After school I’m late meeting the kids’ bus, and I have to stand on the corner behind a herd of women from my apartment building, all of them smoking, chatting on their cell phones and ignoring their screaming kids in strollers. I don’t know why they always have their phones pressed up to their ears when there is a perfectly serviceable group of people they could talk to standing right beside them. It’s not like they’re discussing anything earth-shattering; mostly who is newly pregnant, who is newly split-up, who is cheating on whom with whom. If they would all just share this news with the people standing at the bus stop every day, I’m sure they would all have much lower cellphone bills. Once or twice I’ve heard them complaining about how unfair it is that the superintendent is after them for not paying their rent on time, but since the superintendent is my brother, Simon, they’ve started looking over their shoulders a little more frequently to make sure I’m not standing there.
I’m picking up five kids today. Some days it’s seven or eight, and some days it’s just two or three. But today I have Carlie and Courtney, the twins from 304, who are seven; Henry from 521, who is five; Xavier from 107, who is ten and really too old to need a babysitter; and Wex, of course. Wex is my nephew—my sister Emily’s son— and he lives with us. So does Emily, allegedly, although I haven’t seen her in a couple of days.
On nicer days we go to the park for an hour, and the kids’ parents are usually home by the time we get back, but on miserable, cold days like this one, we just hang out in my apartment for the hour or so. It’s like Jenna’s After-School Fun Club, only it’s not really all that much fun. Mostly they spend the hour fighting over who gets to play with Wex’s PlayStation.
Still, there are worse things I could do to make a buck, and it’s the twentieth of the month so I know everyone’s Baby Bonus will be in the bank today. Odds are, I’ll at least have enough money to buy lunch tomorrow.
Outside, the air smells like a giant fart, from the sulfur and crud the side-by-side steel plants down the street are spewing into the air. Inside the apartment building, the hallway smells like fish and old socks. Henry holds my hand all the way down the hall to our apartment, which would be cuter if he hadn’t been wiping his runny nose on the back of his hand all afternoon. He always seems to have a cold, and his sleeve and hand are constantly covered in dried snot. Henry chatters away, telling me elaborate tales of his day, every couple of words followed by a question mark to make sure I’m still listening: “And then? We went? To the gym?”
The other kids chatter among themselves, except for Wex, whose hands are buried in the pockets of his scruffy gray coat; his chin is down against his chest. Poor kid: he’s a ridiculous-looking little guy, with one huge front tooth that sticks almost straight out of his mouth and stringy hair that looks greasy about five minutes after it’s washed. He’s weird, too; talks to himself, lisps, trips on his own feet. The kids in our building aren’t horrible to him. They just don’t have a lot to say to him. I’m pretty sure he gets his ass handed to him at school though. Nobody that odd has a great time in elementary school. I should know.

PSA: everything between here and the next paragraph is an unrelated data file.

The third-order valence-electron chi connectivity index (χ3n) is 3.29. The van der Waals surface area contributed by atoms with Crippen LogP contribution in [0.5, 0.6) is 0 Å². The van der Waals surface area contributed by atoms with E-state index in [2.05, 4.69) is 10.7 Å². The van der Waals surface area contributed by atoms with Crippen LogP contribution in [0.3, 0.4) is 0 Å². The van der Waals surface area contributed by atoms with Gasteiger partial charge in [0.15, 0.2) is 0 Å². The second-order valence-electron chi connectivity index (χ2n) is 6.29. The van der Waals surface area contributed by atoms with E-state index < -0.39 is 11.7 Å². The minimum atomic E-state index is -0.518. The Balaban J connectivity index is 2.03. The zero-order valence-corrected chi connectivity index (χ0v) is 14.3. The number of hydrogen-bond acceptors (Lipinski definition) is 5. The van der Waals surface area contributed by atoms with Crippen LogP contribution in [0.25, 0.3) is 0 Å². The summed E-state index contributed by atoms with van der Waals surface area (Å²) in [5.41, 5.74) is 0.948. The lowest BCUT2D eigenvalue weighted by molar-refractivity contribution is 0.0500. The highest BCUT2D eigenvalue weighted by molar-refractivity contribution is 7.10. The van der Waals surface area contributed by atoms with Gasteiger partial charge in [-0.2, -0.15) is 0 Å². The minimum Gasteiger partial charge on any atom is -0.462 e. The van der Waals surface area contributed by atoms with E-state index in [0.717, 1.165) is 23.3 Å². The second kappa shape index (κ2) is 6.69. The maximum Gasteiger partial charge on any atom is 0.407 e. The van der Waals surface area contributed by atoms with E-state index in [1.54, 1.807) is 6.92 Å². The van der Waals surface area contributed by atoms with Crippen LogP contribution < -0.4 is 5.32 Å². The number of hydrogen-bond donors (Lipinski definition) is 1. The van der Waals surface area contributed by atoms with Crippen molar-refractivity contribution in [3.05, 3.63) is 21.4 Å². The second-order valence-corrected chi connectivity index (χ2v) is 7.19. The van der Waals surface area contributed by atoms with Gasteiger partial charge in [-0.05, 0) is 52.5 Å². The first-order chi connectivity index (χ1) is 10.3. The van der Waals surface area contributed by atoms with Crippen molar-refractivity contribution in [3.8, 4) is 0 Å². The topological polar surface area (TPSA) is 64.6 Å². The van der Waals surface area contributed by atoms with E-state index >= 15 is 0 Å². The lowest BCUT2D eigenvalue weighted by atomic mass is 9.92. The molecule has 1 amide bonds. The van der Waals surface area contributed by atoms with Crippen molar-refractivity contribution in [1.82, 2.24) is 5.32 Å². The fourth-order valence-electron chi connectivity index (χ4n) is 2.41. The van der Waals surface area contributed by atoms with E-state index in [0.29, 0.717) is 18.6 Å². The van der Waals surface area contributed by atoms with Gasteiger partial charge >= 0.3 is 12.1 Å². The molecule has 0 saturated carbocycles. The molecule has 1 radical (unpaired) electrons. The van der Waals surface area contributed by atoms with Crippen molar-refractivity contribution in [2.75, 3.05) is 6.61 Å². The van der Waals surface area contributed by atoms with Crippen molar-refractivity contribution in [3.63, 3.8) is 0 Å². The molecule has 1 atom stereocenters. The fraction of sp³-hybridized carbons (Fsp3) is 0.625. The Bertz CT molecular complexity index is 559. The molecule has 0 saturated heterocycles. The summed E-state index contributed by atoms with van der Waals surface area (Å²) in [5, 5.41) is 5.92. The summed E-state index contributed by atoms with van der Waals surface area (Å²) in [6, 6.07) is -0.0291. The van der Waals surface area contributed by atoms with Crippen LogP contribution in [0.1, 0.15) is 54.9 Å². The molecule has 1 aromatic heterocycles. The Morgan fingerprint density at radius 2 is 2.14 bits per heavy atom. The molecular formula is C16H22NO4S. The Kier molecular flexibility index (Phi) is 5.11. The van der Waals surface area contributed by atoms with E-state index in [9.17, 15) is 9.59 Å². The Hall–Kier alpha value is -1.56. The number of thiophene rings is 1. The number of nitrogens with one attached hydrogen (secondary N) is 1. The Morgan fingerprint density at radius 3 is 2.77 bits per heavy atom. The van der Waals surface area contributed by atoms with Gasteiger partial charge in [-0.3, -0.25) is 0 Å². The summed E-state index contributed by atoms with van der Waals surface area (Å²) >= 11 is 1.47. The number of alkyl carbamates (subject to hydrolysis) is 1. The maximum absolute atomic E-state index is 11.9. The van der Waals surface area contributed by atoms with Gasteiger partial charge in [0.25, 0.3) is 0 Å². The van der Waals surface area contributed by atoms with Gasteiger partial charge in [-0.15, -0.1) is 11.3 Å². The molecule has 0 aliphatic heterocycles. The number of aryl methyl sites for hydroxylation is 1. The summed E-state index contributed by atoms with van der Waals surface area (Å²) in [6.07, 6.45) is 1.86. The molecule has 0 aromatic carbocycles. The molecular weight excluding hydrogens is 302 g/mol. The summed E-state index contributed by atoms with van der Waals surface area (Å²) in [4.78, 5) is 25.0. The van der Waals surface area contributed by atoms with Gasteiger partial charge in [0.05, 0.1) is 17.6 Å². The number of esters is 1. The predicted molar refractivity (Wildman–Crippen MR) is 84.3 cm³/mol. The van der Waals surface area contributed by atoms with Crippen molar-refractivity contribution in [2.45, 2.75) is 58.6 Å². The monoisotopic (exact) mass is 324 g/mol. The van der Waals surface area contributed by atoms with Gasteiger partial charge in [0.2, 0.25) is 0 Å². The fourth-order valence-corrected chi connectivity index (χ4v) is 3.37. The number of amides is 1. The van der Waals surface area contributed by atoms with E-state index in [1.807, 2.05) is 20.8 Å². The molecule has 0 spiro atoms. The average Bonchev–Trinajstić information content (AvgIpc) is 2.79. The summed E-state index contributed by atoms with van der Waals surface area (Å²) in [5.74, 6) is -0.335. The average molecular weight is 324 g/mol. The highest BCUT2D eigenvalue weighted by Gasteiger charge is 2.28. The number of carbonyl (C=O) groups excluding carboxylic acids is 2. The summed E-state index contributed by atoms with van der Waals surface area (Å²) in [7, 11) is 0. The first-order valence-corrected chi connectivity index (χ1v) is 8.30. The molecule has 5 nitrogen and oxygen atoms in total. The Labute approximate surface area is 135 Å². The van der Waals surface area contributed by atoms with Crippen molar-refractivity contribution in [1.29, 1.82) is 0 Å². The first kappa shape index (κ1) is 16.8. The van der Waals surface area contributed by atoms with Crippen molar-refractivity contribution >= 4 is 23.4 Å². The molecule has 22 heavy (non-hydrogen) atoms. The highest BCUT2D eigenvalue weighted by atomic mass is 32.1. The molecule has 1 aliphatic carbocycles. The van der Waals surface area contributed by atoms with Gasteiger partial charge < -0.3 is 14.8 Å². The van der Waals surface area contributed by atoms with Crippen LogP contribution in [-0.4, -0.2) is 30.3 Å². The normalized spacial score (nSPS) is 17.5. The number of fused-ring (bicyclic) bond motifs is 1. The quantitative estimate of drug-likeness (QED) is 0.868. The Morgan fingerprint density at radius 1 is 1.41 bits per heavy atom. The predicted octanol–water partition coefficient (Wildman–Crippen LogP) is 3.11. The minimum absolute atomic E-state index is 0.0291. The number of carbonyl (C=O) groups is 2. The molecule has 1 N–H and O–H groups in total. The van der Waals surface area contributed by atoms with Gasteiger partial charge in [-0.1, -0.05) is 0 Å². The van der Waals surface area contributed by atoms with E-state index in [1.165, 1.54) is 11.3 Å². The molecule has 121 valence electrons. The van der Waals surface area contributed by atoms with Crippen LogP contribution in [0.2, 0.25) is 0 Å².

The door is locked when we get home, but Simon’s inside, stirring up some sort of pasta and canned soup in a casserole dish. I bang on the door till he lets us in, the dish still in his hands.
“Ooh, you’re so do-mes-tic,” I singsong. “What’s for supper, jerk?”
“Worms and slug slime, you turkey,” he singsongs back at me as the kids pour into the apartment. “Take your wet shoes off in the living room, you little punks.”
“What’d you lock the door for?” I ask him.
“I didn’t. Emily’s home. She must have locked it.”
Wex lights up, as much as he ever does. When he smiles, his lips peel back, showing off that massive snaggletooth of his. I think he’s actually trying to train himself to keep his mouth closed as much as possible. He wasn’t that cute a kid even before his adult teeth started coming in pointed every which way; now, he’s just crazy-looking.
“Mom’s here?” And he bolts off to the back bedroom that I sort of share with my big sister, his wonderful mother who hasn’t seen her son since Saturday morning. I follow him down the hall to throw my bag in the bedroom. Emily is sprawled out on the double mattress of the bottom bunk, snoring away. At least she’s on it alone, for a change—I’ve found a number of different short-term houseguests there over the past couple of years, guys she’s picked up at bars or parties and brought home for a “visit.”
“Hey.” I pick up a shoe from amid the clutter on the floor and toss it at her. “Rough night?”
Wex scowls. “Don’t throw stuff at my mom,” he says.
“Wex, Mommy’s sleepy,” she mumbles.
“That’s okay.” Wex slips into the bed with her and curls up beside her. “I’m pretty sleepy too.”
I head back out to the living room, where the usual afternoon chaos is going on. Xavier’s mother picks him up first, and gives me ten of the thirty dollars she owes me.
“My check was a little short,” she says, not quite looking me in the eye. There’s a brown paper bag tucked under one arm, so I’m sure the check wasn’t quite as short before she stopped at the liquor store on her way home, but ten bucks is better than nothing, I guess.